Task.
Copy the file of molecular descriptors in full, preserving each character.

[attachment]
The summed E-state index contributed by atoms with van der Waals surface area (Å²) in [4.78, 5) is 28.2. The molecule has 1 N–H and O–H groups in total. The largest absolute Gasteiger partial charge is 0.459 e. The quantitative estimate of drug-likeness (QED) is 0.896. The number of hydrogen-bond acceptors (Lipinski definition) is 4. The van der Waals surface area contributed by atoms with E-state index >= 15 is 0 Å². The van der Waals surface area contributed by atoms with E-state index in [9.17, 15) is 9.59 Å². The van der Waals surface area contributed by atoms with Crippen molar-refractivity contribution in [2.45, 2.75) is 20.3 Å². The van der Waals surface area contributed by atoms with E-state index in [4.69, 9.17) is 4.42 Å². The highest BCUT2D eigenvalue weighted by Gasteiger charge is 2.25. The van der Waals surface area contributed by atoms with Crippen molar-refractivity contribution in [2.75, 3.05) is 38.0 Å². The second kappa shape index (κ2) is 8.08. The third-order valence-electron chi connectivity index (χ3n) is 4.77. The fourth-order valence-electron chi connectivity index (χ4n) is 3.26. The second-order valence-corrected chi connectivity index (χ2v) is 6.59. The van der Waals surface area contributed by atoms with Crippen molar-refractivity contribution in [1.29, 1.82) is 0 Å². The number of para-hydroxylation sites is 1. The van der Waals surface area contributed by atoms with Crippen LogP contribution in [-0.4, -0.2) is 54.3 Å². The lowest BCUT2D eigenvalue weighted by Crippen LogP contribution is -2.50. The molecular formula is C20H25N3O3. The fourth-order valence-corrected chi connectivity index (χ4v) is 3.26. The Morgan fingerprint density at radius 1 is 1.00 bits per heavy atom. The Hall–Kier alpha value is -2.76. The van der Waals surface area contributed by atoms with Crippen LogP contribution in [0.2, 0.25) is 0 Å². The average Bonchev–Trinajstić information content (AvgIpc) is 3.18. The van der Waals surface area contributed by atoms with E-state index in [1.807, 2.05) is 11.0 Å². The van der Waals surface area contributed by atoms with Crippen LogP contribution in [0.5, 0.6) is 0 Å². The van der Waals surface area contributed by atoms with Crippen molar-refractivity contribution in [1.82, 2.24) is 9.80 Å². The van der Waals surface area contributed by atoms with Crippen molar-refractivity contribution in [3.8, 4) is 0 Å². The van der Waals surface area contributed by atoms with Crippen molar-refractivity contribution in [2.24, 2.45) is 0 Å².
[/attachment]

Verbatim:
The summed E-state index contributed by atoms with van der Waals surface area (Å²) in [4.78, 5) is 28.2. The molecule has 1 N–H and O–H groups in total. The largest absolute Gasteiger partial charge is 0.459 e. The quantitative estimate of drug-likeness (QED) is 0.896. The number of hydrogen-bond acceptors (Lipinski definition) is 4. The van der Waals surface area contributed by atoms with E-state index >= 15 is 0 Å². The van der Waals surface area contributed by atoms with E-state index in [9.17, 15) is 9.59 Å². The van der Waals surface area contributed by atoms with Crippen molar-refractivity contribution in [2.45, 2.75) is 20.3 Å². The van der Waals surface area contributed by atoms with E-state index in [4.69, 9.17) is 4.42 Å². The highest BCUT2D eigenvalue weighted by Gasteiger charge is 2.25. The van der Waals surface area contributed by atoms with Crippen molar-refractivity contribution in [2.75, 3.05) is 38.0 Å². The second kappa shape index (κ2) is 8.08. The third-order valence-electron chi connectivity index (χ3n) is 4.77. The fourth-order valence-electron chi connectivity index (χ4n) is 3.26. The second-order valence-corrected chi connectivity index (χ2v) is 6.59. The van der Waals surface area contributed by atoms with Crippen molar-refractivity contribution in [1.29, 1.82) is 0 Å². The number of para-hydroxylation sites is 1. The van der Waals surface area contributed by atoms with Crippen LogP contribution in [-0.4, -0.2) is 54.3 Å². The lowest BCUT2D eigenvalue weighted by Crippen LogP contribution is -2.50. The molecular formula is C20H25N3O3. The fourth-order valence-corrected chi connectivity index (χ4v) is 3.26. The Morgan fingerprint density at radius 1 is 1.00 bits per heavy atom. The Hall–Kier alpha value is -2.76. The van der Waals surface area contributed by atoms with Crippen LogP contribution in [0.2, 0.25) is 0 Å². The average Bonchev–Trinajstić information content (AvgIpc) is 3.18. The van der Waals surface area contributed by atoms with E-state index in [1.807, 2.05) is 11.0 Å². The van der Waals surface area contributed by atoms with Crippen LogP contribution in [0.5, 0.6) is 0 Å². The van der Waals surface area contributed by atoms with Crippen molar-refractivity contribution in [1.82, 2.24) is 9.80 Å². The van der Waals surface area contributed by atoms with Crippen molar-refractivity contribution in [3.8, 4) is 0 Å². The van der Waals surface area contributed by atoms with Crippen molar-refractivity contribution in [2.24, 2.45) is 0 Å².